Bravo Bruce


Last Friday night, the transgendered people added a new high-profile member to their community. Around 16.9 million viewers tuned into Diane Sawyer’s 20/20 interview with Bruce Jenner. In the interview the former Olympic gold medalist and stepfather of the Kardashian family told the world that he identifies as a woman and is currently making the transition to become a woman.

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The Man Behind the Queen


Michael Wooten – The Guy Behind Odette/ Photo Credit: Michael Wooten


This past week Randolph College had the honor of hosting Michael Kenneth Wooten, a professional drag queen, or as he prefers to be called, a female impersonator, and an activist for the LGBT community. Michael is also one of the most optimistic and humans you will ever meet.

Michael Wooten is from Greenville, South Carolina and a graduate of Southern Wesleyan University with a major in vocal performance. He is a proud bi-racial gay man who found his calling in life to be a decorated professional female impersonator. He uses this platform to raise awareness on the youth members of the LGBT community and their struggles with depression that can come with either hiding the fact that you are gay by just coming out and not feeling acceptance from those around you.

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First woman to officiate the NFL’s gridiron


Prior to this month, if you were a female NFL fan attending a game at a stadium or flipping though games on TV, the only women you would see on the field were television sideline reporters and a dozen or so cheerleaders in tight clothing. However, now you can expect to see another woman roaming on the field. Not on the sideline, but in the game amongst the players.

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The Treatment of Women in Africa and the United States Q&A

This past week I had the pleasure of interviewing a woman that I believe epitomizes the label of  “strong and independent,” That woman being Lucie Rogo. Mrs. Rogo is extremely successful, and holds a Master of Science and PhD degrees in Entomology in addition to Masters in Business Administration (MBA)/ Global Management and a Diploma in Climate Change Adaptation. She has worked with a series of reputable international organizations involved in research, environmental conservation and capacity building. This includes: The United Nations Environmental Program’s Secretariat for the Convention on Biological Diversity, The International Center of Insect Physiology and Ecology Bionet-International, as a professor at the University of Nairobi in Kenya, and much more. All these opportunities have allowed her to live in various countries and encounter different societal and cultural experiences.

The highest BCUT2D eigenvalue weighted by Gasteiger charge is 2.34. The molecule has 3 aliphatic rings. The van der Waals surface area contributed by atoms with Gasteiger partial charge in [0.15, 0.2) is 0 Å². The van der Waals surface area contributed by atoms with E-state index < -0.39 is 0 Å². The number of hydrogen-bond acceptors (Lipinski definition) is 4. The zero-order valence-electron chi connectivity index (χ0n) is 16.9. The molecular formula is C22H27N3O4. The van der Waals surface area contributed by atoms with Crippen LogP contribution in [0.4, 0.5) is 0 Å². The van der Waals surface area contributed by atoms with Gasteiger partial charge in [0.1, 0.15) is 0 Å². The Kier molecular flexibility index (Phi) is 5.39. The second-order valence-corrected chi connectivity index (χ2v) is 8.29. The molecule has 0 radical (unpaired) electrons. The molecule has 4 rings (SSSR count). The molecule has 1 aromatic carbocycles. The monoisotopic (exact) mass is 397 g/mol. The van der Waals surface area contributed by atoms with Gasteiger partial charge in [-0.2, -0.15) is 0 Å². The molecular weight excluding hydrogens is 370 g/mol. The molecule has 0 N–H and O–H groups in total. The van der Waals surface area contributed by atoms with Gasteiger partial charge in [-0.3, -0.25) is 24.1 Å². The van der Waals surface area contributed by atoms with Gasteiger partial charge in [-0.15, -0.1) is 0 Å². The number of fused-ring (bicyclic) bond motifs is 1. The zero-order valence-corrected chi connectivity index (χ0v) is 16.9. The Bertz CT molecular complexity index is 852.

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College Hook-Up Culture: Sex at First Sight

In the college culture there is, and has always been, a double standard between women and men when it comes to hooking up. There has always been an ideology that it is badass or cool for guys to hook up with as many girls as possible, but if a girl tries to hook up with as many guys as possible she is labeled a “slut.” Why is that the case? Continue reading

Apparently the Word ‘Feminist’ Should be Banned

At the end of last year, TIME magazine published an article titled “Which Word Should Be Banned in 2015?” Previously, they “banned” words like “twerk,” “YOLO,” and “OMG,” because they thought it would make the reader “seek out the nearest the pair of chopsticks and thrust them through their own eardrums like straws through plastic lids.” Now I have my problem with this article lies in TIME’s decision that “feminist” should be a contender this year.

The interesting part is since the release of this article/poll, TIME Magazine has since released an apology in the form of an editor’s note for their inclusion of the word “feminist” in words to ban for 2015. That still will not negate me from criticizing TIME for including “feminist” on words to ban to begin with.

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Spring Break and the Objectification of Women

This week I had the pleasure of spending my break in two of the spring break capitals, Miami and Ft. Lauderdale, Florida. It was mind blowing the amount of female objectification that occurs during this period of the year.

One thing that was interesting to me when I was walking around the beach was how the promotion cards to bars and clubs portray women in the most sexual manner, displaying them in tight bathing suits or a thong and bra. This exaggerated depiction of women seems to try and make events more appealing to men.

Another thing that stood out was the amount of contests on the beach that just involved women and not men, such as; the wet t-shirt contest or hot body contest. My friend brought up an interesting point to me when I mentioned to him how much female objectification there is during spring break. He said “being objectified can have its pros for girls, because girls can get into clubs where guys can’t, just because they have vaginas, and they can get free drinks at the bar, or get lower prices on an array of things.” This point was very interesting and opened up my eyes to another point of view on the issue that was intriguing.

Whatever You do I can do… Apparently not